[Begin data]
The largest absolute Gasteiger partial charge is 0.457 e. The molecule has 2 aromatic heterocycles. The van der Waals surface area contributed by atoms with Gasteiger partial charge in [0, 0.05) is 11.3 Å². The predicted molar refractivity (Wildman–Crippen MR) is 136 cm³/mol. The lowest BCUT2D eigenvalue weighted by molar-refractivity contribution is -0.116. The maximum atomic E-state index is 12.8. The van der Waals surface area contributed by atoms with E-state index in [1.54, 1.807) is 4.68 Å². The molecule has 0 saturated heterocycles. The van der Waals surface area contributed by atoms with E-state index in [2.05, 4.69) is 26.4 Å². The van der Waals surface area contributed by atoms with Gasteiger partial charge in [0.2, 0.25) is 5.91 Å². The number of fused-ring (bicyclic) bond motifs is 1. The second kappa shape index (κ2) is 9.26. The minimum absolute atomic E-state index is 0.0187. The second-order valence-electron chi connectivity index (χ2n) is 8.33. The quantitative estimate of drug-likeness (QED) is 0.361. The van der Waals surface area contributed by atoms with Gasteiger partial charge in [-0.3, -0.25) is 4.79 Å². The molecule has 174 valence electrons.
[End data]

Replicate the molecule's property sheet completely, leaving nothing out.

The largest absolute Gasteiger partial charge is 0.457 e. The molecule has 2 aromatic heterocycles. The van der Waals surface area contributed by atoms with Gasteiger partial charge in [0, 0.05) is 11.3 Å². The predicted molar refractivity (Wildman–Crippen MR) is 136 cm³/mol. The lowest BCUT2D eigenvalue weighted by molar-refractivity contribution is -0.116. The maximum atomic E-state index is 12.8. The van der Waals surface area contributed by atoms with E-state index in [1.54, 1.807) is 4.68 Å². The molecule has 0 saturated heterocycles. The van der Waals surface area contributed by atoms with E-state index in [2.05, 4.69) is 26.4 Å². The van der Waals surface area contributed by atoms with Gasteiger partial charge in [0.2, 0.25) is 5.91 Å². The number of fused-ring (bicyclic) bond motifs is 1. The second kappa shape index (κ2) is 9.26. The minimum absolute atomic E-state index is 0.0187. The second-order valence-electron chi connectivity index (χ2n) is 8.33. The quantitative estimate of drug-likeness (QED) is 0.361. The van der Waals surface area contributed by atoms with Gasteiger partial charge in [-0.3, -0.25) is 4.79 Å². The molecule has 174 valence electrons.